Untitled Document
Landscape in Auvers - William Henry Howe
William Henry Howe
"Landscape in Auvers", 1890
Oil on canvas
13 3/4 x 19 3/4 inches
Signed and inscribed lower right
MME Fine Art Enlarge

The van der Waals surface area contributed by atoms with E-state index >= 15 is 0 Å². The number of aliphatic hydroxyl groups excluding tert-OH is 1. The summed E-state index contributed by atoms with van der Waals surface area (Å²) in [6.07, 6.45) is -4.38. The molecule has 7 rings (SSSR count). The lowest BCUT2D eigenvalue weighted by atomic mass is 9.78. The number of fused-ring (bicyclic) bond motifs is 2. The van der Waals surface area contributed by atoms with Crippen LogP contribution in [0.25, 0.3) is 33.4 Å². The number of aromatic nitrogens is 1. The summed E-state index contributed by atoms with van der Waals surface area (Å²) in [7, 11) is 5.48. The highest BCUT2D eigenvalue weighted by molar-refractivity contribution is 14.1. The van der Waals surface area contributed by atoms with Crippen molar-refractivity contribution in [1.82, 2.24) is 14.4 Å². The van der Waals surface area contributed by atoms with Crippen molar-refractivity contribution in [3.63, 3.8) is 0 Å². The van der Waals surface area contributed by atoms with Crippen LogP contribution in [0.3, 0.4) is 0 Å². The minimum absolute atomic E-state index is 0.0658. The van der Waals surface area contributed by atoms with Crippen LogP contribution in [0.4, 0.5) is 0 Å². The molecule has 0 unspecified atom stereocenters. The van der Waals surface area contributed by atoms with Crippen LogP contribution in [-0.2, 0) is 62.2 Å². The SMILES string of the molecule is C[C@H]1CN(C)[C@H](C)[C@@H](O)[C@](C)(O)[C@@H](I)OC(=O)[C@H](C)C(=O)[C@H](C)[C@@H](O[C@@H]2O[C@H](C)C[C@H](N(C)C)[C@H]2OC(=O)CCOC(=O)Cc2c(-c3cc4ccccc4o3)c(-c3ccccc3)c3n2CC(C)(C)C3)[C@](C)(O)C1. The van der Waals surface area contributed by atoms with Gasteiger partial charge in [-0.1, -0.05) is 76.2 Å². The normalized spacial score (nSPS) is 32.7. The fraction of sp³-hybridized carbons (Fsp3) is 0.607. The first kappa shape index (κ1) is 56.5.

This work, Landscape at Auvers, was painted in 1890, the year that Howe had works in exhibitions at both the Pennsylvania Academy of the Fine Arts and at the Crystal Palace in London. Auvers-sur-Oise was an artist colony north of Paris, associated with Van Gogh, Pissarro, Cezanne, Daubigny, and Corot. Howe uses standard pastoral imagery in this tranquil landscape of a country road cutting through tall grasses, winding past a haystack and thatched-roof barn. However he rejects the pastoral convention of depicting scenes drenched in a golden, Arcadian light, opting instead for a more realistic style that nevertheless evokes a comparable sense of nostalgia. As evident in this work, Howe successfully adapted the traditions of Dutch pastoral art with Barbizon-influenced realism.


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